Facebook has launched a new feature that notifies users if their accounts have been targeted by government-sponsored hackers.
In a one billion-plus users about how to secure their accounts—Facebook’s chief security officer, Alex Stamos said users would be notified “if we believe your account has been targeted or compromised by an attacker suspected of working on behalf of a nation-state.”
The notification will advise users to turn on a feature called Login Approvals, which sends them a new security code that must be inputted each time an account is accessed from a new device or browser.
Stamos said that receiving such a notification was not an indication that Facebook’s central systems had been compromised but rather that the user’s computer or mobile may be infected with malware and should be rebuilt or replaced if possible.
Facebook would not reveal how it attributed certain attacks to state-sponsored actors, Stamos added, but that it would only use the notification system “where the evidence strongly supports our conclusion.”
In 2013, conducting widespread surveillance operations, including the allegation that the U.S. National Security Agency hacked directly into the servers of nine internet firms including Facebook.
North Korea was also accused of state-sponsored hacking after the December 2014 cyberattack on Sony Pictures Entertainment, which resulted in the personal details of around 6,000 Sony employees being leaked online, as well as information about upcoming films and salaries of the company’s top executives. North Korea denied any involvement.
During his recent visit to the U.S., Chinese President Xi Jinping denied that Beijing engages in state-sponsored hacking.
Facebook Chief Security Officer Alex Stamos has announced that the social network will now inform users if it believes their account has been compromised by a government agency.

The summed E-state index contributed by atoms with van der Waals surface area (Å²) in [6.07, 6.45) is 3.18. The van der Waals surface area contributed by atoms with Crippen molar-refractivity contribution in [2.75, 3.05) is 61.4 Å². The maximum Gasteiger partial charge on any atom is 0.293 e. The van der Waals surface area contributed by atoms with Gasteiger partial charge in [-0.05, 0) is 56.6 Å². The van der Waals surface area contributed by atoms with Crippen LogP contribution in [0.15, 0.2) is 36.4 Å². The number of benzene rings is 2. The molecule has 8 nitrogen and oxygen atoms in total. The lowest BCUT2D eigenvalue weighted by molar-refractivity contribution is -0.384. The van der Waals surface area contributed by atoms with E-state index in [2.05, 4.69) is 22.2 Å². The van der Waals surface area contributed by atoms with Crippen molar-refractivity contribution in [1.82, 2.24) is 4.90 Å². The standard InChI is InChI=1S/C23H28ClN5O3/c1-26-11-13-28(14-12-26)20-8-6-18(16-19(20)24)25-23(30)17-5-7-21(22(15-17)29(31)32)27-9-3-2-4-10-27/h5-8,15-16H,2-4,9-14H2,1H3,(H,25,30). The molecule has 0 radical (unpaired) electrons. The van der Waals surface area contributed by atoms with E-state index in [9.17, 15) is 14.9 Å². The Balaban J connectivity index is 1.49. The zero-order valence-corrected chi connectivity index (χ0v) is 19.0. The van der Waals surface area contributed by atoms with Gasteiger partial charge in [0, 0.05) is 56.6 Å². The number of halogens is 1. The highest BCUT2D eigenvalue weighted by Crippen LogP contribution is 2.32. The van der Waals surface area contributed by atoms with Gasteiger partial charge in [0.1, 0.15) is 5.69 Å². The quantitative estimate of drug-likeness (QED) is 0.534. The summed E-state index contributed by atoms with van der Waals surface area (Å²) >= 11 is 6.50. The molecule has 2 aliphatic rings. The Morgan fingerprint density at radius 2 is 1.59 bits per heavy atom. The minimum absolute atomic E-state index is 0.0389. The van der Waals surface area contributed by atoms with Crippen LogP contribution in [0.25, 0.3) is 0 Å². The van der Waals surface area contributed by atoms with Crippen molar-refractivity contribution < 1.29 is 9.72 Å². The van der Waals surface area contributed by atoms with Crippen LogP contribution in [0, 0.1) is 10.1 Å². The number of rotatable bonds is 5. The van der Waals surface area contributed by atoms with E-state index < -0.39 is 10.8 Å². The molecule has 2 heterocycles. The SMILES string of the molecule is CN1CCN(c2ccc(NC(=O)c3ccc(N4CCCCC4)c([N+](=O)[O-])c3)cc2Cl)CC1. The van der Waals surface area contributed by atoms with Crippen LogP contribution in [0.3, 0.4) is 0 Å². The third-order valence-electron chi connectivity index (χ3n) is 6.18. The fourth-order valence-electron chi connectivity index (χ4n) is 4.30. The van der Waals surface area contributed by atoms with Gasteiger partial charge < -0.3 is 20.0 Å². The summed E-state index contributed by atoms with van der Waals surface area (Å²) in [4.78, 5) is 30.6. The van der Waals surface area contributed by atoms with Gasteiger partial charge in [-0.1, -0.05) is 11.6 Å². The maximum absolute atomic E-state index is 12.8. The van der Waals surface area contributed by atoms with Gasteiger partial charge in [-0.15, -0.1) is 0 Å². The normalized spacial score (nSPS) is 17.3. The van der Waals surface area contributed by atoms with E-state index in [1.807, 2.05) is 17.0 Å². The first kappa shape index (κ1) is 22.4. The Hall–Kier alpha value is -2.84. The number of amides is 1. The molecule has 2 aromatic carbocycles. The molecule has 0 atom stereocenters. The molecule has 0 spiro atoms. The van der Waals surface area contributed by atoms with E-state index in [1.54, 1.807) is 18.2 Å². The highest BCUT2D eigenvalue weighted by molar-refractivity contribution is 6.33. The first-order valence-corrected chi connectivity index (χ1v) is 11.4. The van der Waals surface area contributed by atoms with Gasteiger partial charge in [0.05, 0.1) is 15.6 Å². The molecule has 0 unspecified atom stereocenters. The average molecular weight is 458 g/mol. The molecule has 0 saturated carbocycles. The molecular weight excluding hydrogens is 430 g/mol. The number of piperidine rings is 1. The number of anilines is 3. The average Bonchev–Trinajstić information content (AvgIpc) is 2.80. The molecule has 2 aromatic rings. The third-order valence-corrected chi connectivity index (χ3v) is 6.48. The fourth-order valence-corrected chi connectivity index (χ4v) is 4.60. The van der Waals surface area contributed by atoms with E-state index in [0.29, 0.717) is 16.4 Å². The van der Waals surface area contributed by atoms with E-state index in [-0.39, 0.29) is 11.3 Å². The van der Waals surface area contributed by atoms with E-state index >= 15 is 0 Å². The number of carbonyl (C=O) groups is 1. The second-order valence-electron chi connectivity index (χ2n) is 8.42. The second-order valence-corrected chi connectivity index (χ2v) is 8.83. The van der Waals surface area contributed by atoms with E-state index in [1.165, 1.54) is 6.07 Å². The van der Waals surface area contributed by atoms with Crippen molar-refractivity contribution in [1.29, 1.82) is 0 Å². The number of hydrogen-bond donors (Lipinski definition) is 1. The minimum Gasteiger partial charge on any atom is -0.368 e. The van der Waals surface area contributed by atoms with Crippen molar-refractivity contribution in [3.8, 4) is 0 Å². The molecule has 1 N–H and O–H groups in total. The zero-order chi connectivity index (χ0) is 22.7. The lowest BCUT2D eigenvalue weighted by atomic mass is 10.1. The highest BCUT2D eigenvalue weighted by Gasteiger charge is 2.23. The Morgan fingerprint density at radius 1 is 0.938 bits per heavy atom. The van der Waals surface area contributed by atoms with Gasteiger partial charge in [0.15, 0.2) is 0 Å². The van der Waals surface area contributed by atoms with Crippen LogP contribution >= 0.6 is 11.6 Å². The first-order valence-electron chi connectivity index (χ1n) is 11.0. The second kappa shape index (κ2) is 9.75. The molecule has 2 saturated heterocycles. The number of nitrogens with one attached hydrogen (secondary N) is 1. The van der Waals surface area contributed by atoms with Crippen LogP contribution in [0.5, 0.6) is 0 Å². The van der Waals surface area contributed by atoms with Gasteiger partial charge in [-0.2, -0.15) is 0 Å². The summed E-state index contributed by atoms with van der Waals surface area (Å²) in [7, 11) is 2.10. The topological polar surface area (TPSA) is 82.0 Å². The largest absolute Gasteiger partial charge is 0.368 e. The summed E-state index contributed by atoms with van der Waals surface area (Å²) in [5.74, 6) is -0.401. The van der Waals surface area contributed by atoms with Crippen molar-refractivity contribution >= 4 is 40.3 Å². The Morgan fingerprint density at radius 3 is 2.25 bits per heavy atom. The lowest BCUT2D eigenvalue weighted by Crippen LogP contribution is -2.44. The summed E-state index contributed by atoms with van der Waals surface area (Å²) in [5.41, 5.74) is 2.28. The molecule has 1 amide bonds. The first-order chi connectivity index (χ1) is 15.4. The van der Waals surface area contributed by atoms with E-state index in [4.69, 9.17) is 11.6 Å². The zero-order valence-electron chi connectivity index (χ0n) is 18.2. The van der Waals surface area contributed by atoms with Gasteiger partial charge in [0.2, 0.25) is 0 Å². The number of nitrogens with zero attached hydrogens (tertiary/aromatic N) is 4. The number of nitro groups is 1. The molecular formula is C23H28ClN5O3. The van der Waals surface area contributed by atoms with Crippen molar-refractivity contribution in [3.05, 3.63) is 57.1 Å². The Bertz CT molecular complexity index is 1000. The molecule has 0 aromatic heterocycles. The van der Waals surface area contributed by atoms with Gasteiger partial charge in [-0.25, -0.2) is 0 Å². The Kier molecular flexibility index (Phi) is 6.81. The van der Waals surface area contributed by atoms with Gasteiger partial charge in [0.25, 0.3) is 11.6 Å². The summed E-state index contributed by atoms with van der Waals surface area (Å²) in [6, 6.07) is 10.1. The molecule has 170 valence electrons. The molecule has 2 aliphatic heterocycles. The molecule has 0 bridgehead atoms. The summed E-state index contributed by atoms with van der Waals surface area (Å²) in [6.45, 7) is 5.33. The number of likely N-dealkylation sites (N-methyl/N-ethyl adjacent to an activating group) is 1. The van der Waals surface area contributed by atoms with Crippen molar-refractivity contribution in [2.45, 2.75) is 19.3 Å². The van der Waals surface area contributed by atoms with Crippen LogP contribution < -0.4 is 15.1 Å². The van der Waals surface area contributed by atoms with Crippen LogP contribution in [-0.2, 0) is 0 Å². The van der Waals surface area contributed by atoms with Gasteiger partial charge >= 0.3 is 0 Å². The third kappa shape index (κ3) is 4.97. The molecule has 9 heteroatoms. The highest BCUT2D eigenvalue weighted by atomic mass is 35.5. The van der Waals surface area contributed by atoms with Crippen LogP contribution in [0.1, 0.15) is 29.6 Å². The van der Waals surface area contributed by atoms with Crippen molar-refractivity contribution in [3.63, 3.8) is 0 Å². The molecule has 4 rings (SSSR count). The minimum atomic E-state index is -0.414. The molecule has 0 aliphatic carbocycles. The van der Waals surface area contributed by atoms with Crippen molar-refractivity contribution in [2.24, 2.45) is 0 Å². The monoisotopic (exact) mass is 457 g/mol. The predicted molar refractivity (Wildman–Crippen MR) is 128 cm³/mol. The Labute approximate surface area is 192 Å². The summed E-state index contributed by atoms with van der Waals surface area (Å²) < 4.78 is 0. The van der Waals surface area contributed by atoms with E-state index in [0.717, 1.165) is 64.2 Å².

Stamos writes that “while we have always taken steps to secure accounts that we believe to have been compromised, we decided to show this additional warning if we have a strong suspicion that an attack could be government-sponsored”.
He added that such attacks “tend to be more advanced and dangerous than others”, meaning that users who are thus compromised should take great care in addressing them.
Facebook identifies the primary source of such attacks as users’ own computers and mobile devices, infected by malware tools such as GCHQ’s ‘Smurfs’, revealed in documents leaked by NSA whistleblower Edward Snowden. Facebook says that its own service is unlikely to be the origin of such security breaches, stating that “it’s important to understand that this warning is not related to any compromise of Facebook’s platform or systems” and suggesting that users who see the message “rebuild or replace” their affected hardware.
Unfortunately, Alex Stamos didn’t go into detail about exactly how Facebook would be able to distinguish accounts compromised by “an attacker suspected of working on behalf of a nation-state” from more commonplace private-sector hacking attempts, but said that the company would “use this warning only in situations where the evidence strongly supports our conclusion”.
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Facebook appears to be promising blanket announcements of malicious activity originating with any government’s intelligence or law enforcement agencies, saying that it hopes to “assist those people in need of protection” without giving any indication that it will, for example, warn people of attacks by Chinese authorities, but not British ones.
Known malware tools used by British intelligence services include Nosey Smurf, which turns on your mobile device’s microphone to spy on conversations, Tracker Smurf, which reports your geolocation data, and Dreamy Smurf, which surreptitiously switches phones on.